T cells may provide more durable protection against Omicron than antibodies


T Cells

New review suggests T cells are more robust against ‘Omicron breakthroughs’ than antibodies, offering fresh insights for COVID-19 vaccine development.

Despite significant vaccination efforts, the SARS-CoV-2 virus continues to evolve, with variants and subvariants like Omicron, Pirola, and Juno emerging, leading to new waves of infection.

Bringing together the findings of two key studies, a new review highlights how T cells could play a crucial role in protecting us from these emerging variants.

The review is published today in Cell Host & Microbe by Professor Danny Altmann from the Department of Immunology and Inflammation and Professor Rosemary Boyton from the Department of Infectious Disease.

During the early stages of the pandemic, neutralising antibodies were considered to be the primary defence mechanism against COVID-19. But as the virus continues to evolve, it has become better at evading these antibodies.

However, new research shows that memory T cells – central players in the body’s adaptive immune response to recurring viral infections – are more effective at recognising and fighting the virus’ changes compared to antibodies. This is especially true in people with hybrid immunity, obtained through vaccination and natural infection.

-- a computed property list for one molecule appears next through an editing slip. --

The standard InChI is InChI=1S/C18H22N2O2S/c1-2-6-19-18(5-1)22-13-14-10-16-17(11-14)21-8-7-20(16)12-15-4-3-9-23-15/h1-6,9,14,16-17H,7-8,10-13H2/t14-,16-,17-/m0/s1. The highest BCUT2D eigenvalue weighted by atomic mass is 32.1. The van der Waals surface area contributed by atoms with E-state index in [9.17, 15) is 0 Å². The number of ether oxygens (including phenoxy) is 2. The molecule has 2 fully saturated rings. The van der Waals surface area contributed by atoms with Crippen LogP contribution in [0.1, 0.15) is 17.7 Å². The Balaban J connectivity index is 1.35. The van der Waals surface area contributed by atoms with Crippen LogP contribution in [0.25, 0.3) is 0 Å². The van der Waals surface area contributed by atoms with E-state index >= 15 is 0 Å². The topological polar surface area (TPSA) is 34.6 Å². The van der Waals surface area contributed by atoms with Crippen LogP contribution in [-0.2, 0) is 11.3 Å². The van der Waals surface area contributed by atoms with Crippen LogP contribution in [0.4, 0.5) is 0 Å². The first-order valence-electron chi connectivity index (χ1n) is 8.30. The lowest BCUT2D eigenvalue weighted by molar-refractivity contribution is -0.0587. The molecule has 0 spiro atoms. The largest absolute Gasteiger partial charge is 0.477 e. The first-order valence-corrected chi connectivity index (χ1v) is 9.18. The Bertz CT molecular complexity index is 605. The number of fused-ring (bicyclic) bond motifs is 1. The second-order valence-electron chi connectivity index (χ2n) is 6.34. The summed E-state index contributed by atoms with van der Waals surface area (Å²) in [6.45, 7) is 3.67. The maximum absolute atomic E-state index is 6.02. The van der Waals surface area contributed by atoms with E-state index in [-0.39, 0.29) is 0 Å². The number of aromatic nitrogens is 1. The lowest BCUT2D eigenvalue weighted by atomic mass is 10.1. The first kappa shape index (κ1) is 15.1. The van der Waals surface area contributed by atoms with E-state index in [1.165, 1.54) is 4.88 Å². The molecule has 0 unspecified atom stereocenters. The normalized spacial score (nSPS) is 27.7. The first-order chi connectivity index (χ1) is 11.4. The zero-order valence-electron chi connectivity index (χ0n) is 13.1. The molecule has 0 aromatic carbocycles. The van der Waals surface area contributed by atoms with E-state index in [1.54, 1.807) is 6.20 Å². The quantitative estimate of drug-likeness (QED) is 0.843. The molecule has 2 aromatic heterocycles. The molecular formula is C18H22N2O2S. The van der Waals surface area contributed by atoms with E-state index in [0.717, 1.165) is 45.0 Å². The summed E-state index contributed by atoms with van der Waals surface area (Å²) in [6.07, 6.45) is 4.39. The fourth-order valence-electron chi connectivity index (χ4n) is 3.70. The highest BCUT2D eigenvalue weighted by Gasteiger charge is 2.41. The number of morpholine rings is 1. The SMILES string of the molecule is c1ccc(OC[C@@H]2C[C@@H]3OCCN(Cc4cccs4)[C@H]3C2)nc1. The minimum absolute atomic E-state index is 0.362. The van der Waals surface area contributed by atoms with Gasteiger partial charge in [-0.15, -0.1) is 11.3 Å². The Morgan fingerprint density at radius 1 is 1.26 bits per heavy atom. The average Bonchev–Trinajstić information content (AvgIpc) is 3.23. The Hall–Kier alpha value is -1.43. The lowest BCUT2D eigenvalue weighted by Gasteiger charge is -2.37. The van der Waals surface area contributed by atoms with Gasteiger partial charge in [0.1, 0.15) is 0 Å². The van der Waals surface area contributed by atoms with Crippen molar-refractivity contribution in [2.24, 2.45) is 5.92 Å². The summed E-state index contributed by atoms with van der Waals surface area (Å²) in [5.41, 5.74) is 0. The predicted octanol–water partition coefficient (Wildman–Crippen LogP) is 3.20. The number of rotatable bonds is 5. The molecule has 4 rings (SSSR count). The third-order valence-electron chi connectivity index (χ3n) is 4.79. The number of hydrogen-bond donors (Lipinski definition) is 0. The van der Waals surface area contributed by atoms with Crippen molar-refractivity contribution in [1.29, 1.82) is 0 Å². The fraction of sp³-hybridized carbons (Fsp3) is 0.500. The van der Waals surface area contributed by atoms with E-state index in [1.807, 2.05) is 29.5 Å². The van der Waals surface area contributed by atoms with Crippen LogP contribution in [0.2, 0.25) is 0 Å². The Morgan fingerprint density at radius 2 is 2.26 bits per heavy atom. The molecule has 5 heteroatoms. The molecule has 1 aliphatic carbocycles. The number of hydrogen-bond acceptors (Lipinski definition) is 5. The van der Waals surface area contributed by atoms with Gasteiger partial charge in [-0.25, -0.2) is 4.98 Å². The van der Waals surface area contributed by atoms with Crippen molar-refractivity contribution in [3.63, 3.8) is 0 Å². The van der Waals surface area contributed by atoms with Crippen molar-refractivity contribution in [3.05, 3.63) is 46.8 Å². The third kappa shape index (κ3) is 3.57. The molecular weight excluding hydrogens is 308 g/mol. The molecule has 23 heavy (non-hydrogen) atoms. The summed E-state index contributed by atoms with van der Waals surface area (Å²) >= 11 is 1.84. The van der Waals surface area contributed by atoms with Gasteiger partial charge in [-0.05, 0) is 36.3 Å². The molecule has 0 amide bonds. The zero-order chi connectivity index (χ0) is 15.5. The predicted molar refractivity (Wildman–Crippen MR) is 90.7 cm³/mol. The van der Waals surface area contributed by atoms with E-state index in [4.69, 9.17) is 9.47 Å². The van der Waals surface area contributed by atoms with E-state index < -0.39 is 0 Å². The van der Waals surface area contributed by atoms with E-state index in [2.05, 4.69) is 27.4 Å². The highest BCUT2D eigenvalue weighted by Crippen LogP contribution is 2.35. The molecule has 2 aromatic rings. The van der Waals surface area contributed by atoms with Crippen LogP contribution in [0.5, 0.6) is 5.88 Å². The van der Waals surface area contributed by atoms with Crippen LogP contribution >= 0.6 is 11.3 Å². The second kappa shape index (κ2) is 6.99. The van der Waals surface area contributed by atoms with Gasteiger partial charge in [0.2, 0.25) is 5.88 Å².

The researchers explain that given the burden of breakthrough cases and their impact on healthcare systems, the findings have important implications for future vaccine development strategies. They suggest that boosting T cell responses could offer stronger and longer-lasting protection against different strains of the virus.

Professor Danny Altmann, co-author of the review and Professor of Immunology, said: "This recent work reminds us that, much as we try and put the pandemic behind us, we’re still very much locked in a fast-moving arms-race against the virus. We need to be alert to keep reappraising strategies, making it important to understand these different immune mechanisms, including T cells” 

While the findings are encouraging, the authors of the review emphasise that more research is needed to fully elucidate the role of T cells in immunity to the virus’ different forms.

'Arming up against Omicron subvariants' by Danny Altmann and Rosemary Boyton is published in Cell Host & Microbe. DOI: 10.1016/j.chom.2024.01.010


Lou Lee

Lou Lee
Faculty of Medicine Centre

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Tel: +44 (0)20 7594 2103
Email: louisa.lee@imperial.ac.uk

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Viruses, Research, Vaccines, Coronavirus, Infectious-diseases
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